11. Greely H (2006) Regulating human biological enhancements: questionable justifications and international complications. Santa Clara J Int Law 4:87–110Google Scholar
  12. Juengst E (1997) Can enhancement be distinguished from prevention in genetic medicine? J Med Philos 22:125–142View ArticleGoogle Scholar
  13. Toumey C (1992) The moral character of mad scientists: a cultural critique of science. Sci Technol Human Values 17:411–437View ArticleGoogle Scholar
  14. Stevenson R (1984 [1886]) The strange case of Dr. Jekyll and Mr. Hyde. In: The works of Robert Louis Stevenson. Spring Books, London, pp 643–687Google Scholar
  15. Shelley M (1818) Frankenstein; or, the modern Prometheus. Lackington, Hughes, Harding, Mavor, & Jones, London. http://books.google.rs/books?id=5twBAAAAQAAJ&pg=PR1&hl=sr&source=gbs_selected_pages&cad=3#v=onepage&q&f=false. Accessed 12 Novembar 2006
  16. Abrams J (2008) The dialectic of enlightenment in Metropolis. In: Sanders S (ed) The philosophy of science fiction film. The University Press of Kentucky, Lexington, pp 153–170Google Scholar
  17. McMahon J (2008) The existential Frankenstein. In: Sanders S (ed) The philosophy of science fiction film. The University Press of Kentucky, Lexington, pp 73–89Google Scholar
  18. Haynes R (2000) Celluloid scientists: futures visualised. In: Sandison A, Dingley R (eds) Histories of the future: studies in fact, fantasy and science fiction. Palgrave, New York, pp 34–50Google Scholar
  19. Nabokov V (1989) The metamorphosis. http://www.kafka.org/index.php?id=191,209,0,0,1,0. Accessed 20 July 2012
  20. Bostic A (1998) Automata: seeing cyborg through the eyes of popular culture, computer-generated imagery, and contemporary theory. Leonardo 31:357–361View ArticleGoogle Scholar
  21. Barad J, Robertson E (2001) The ethics of Star Trek. Harper Perennial, New YorkGoogle Scholar
  22. Johnson-Smith J (2004) American science fiction TV: star trek, stargate and beyond. Tauris, LondonGoogle Scholar
  23. Barrett M, Barrett D (2001) Star Trek: the human frontier. Routledge, New YorkGoogle Scholar
  24. Brasher B (1996) Thoughts on the status of the cyborg: on technological socialization and its link to the religious function of popular culture. J Am Acad Relig 64:809–830View ArticleGoogle Scholar
  25. Boyd K (1996) Cyborgs in utopia: the problem of radical difference in Star Trek: The Next Generation. In: Harrison T, Projansky S, Ono K, Helford E (eds) Enterprise zones: critical positions on Star Trek. Westview Press, Boulder, pp 95–114Google Scholar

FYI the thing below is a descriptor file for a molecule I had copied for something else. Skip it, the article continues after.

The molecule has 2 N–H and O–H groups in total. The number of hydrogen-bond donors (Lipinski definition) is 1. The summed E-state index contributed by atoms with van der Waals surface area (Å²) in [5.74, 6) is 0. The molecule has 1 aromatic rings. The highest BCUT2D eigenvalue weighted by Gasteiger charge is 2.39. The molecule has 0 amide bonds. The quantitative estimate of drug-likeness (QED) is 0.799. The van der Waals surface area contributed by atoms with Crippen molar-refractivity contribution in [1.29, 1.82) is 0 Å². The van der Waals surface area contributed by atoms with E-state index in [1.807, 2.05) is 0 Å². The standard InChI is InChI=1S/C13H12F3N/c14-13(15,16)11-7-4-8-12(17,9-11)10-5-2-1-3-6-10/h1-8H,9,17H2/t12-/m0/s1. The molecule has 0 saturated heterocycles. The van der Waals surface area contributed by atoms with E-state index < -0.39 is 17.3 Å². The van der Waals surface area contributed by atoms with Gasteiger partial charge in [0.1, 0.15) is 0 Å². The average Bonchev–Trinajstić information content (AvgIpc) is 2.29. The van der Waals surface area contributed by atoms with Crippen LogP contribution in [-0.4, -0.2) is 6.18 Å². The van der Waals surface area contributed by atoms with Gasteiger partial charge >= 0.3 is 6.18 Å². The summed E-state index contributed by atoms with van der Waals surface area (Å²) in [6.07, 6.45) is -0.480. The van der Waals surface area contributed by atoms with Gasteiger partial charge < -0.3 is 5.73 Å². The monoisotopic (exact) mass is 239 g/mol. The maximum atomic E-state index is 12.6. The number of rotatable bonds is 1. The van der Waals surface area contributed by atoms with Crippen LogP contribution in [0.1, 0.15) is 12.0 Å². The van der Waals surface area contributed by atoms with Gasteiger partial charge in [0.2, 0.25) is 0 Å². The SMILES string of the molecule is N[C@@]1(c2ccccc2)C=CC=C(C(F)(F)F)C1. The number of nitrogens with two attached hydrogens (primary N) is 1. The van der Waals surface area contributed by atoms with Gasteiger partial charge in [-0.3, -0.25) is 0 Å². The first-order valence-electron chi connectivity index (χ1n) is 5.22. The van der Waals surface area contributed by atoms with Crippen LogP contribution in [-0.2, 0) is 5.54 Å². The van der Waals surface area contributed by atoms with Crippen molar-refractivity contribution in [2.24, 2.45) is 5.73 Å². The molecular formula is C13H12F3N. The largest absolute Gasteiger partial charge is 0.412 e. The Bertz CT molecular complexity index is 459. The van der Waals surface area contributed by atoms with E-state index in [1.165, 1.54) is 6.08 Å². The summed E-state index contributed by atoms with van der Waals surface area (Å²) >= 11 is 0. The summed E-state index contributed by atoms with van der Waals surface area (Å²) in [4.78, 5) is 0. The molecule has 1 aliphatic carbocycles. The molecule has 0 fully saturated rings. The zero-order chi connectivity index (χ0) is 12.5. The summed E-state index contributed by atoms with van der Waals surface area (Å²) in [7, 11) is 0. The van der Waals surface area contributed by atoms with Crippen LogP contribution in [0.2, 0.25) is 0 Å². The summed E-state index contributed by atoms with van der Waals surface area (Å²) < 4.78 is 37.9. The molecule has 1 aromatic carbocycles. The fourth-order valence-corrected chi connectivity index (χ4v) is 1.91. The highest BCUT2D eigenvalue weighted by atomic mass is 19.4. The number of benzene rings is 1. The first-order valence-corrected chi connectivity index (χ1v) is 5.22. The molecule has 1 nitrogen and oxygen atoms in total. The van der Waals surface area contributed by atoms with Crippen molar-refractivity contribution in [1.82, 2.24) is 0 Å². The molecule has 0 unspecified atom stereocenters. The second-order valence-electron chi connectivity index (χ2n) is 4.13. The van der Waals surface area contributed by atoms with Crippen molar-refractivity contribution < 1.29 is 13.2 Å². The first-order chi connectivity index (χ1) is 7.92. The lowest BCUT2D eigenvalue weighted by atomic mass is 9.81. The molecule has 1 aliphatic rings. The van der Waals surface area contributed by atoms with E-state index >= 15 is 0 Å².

26. Larson D (1997) Machine as messiah: cyborgs, morphs, and the American body politic. Cinema J 36:57–75View ArticleGoogle Scholar
  27. Tirosh-Samuelson H (2011) Engaging transhumanism. In: Hansell G, Grassie W (eds) H+/−: transhumanism and its critics. Metanexus Institute, Philadelphia, pp 19–54Google Scholar
  28. Slusser G (2009) Dimorphs and doubles: J.D. Barnal’s Two cultures and the Tanshuman promise. In: Westfahl G, Slusser G (eds) Science fiction and the two cultures: essays on bridging the gap between the sciences and the humanities. McFarland, Jefferson, pp 96–129Google Scholar
  29. Hayles N (1999) How we became posthuman: virtual bodies in cybernetics, literature, and informatics. University of Chicago Press, ChicagoView ArticleGoogle Scholar
  30. Joy B (2000) Technology and humanity reach a crossroads. Bull Am Acad Arts Sci 53:25–27View ArticleGoogle Scholar
  31. Haraway D (1991 [1985]) A cyborg manifesto: Science, technology, and socialist-feminism in the late twentieth century. In: Haraway D (ed) Simians, cyborgs and women: the reinvention of nature. Routledge, New York, pp 149–181Google Scholar
  32. Haraway D (1992) Ecce Homo, ain't (ar'n't) I a woman, and inappropriate/d others: the human in a post-humanist landscape. In: Butler J, Scott J (eds) Feminists theorize the political. Routledge, New York, pp 86–100Google Scholar
  33. Haraway D (1996) Universal donor's in a vampire culture: it's all in the family: biological kinship categories in the twentieth-century US. In: Cronon W (ed) Uncommon ground: rethinking the human place in nature. Norton & Company, New York, pp 321–366Google Scholar
  34. Haraway D (1997) Modest_Witness@Second_Millennium.FemaleMan©_Meets_Oncomouse™: feminism and technoscience. Routledge, New YorkGoogle Scholar